San Marino Firefighter-Paramedic Dave Tannehill has been deployed in the battle against the Lake Fire, a blaze that as of Tuesday afternoon had consumed more than 31,000 acres and was 65% contained, according to the California Department of Forestry and Fire Protection.
The fire began on Aug. 12 near the northern rim of the Angeles National Forest and is currently holding in steep and rugged terrain northeast of Interstate 5 and south of Highway 138. The cause of the fire is under investigation.
One of more than 1,800 professionals who have been assigned to the Lake Fire, Tannehill is serving as a fire line paramedic. He was first stationed at the scene on Aug. 17 and will spend at least 14 days at the site.
“It is very hot,” Tannehill said by phone from the scene, referring to the scorching summer temperatures in which crews are combating the fire.
Hand crews work in concert with heavy equipment to build a containment line around the body of the blaze. Backfires are then set to halt the fire’s progress.
“We are literally fighting fire with fire,” Tannehill stated.
Fellow San Marino Firefighter-Paramedic Brian Campbell was previously assigned to the Apple Fire in the San Bernardino National Forest, which was 95% contained as of Tuesday. Tannehill is working with colleagues from the Los Angeles County Fire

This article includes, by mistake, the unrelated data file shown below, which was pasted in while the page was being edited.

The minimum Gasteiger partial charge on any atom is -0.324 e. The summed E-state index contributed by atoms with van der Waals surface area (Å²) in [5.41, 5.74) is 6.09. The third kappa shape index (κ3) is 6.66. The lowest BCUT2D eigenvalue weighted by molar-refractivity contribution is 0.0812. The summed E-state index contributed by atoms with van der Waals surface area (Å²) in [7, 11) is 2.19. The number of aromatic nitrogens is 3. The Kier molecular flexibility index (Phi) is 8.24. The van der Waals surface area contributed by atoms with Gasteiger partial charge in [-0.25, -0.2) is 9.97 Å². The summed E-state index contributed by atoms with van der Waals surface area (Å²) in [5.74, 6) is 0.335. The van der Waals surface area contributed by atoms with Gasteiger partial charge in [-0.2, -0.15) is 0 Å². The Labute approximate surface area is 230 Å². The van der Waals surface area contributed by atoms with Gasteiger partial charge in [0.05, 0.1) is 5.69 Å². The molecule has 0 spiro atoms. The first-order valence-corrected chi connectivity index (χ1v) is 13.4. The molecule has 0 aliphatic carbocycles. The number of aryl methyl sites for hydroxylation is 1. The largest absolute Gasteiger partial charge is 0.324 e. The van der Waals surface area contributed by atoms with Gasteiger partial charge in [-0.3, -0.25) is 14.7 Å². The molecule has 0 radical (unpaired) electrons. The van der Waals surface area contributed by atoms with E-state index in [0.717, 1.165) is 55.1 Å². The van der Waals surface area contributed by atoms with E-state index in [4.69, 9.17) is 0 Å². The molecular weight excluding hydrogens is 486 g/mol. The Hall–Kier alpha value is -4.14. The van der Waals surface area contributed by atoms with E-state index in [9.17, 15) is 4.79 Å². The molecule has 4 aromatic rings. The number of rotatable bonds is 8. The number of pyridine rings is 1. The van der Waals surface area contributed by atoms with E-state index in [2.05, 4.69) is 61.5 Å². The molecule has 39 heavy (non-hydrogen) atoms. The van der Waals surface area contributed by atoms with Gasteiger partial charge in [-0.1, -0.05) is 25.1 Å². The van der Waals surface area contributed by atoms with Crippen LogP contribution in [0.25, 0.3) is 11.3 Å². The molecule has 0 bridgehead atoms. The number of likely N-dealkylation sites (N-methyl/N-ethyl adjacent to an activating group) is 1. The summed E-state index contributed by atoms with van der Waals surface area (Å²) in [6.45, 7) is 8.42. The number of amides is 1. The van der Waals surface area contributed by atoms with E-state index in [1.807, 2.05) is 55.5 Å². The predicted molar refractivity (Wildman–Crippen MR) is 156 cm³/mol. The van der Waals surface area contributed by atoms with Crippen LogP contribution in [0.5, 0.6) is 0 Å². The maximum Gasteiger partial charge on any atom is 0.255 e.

Department, the Los Angeles Fire Department, the U.S. Forest Service and other specially trained “hotshot” units that have arrived from other states, nations and continents.
The day begins with reveille at 5 a.m., followed by a hike to the fire line and a briefing. Tannehill doesn’t return to his quarters until 8:30 p.m. before repeating the routine. He is occasionally allowed to grab a quick nap on scene, but the remainder of his time is spent in battling the blaze. The COVID-19 pandemic has also complicated matters.
“The supervisors want us as far away from one another as possible,” said Tannehill. As a result, many of the briefings are now held remotely.
Though the assignment is dangerous and wildly uncomfortable, Tannehill said it “is a part of our calling.”
“That is why we signed up for this,” he said. “We are able to protect houses and property. We are also proud to be able to tell people that we are there and we are able to help. People want to know that we are out here doing this. They want to know that they know somebody who is involved in this. I hope the people of San Marino are proud to know that in some way they are contributing to this effort.”
The San Marino Fire Department routinely receives requests for assistance during forest fires and other natural disasters. Expenses are reimbursed by the federal government when the incident takes place in a national forest. The SMFD receives requests for volunteers from Verdugo Fire Communications, a 13-city consortium that includes San Marino and other agencies in the region.
San Marino Fire Chief Mario Rueda said the experience department members earn while fighting the wildfires “is tremendously valuable” to the city.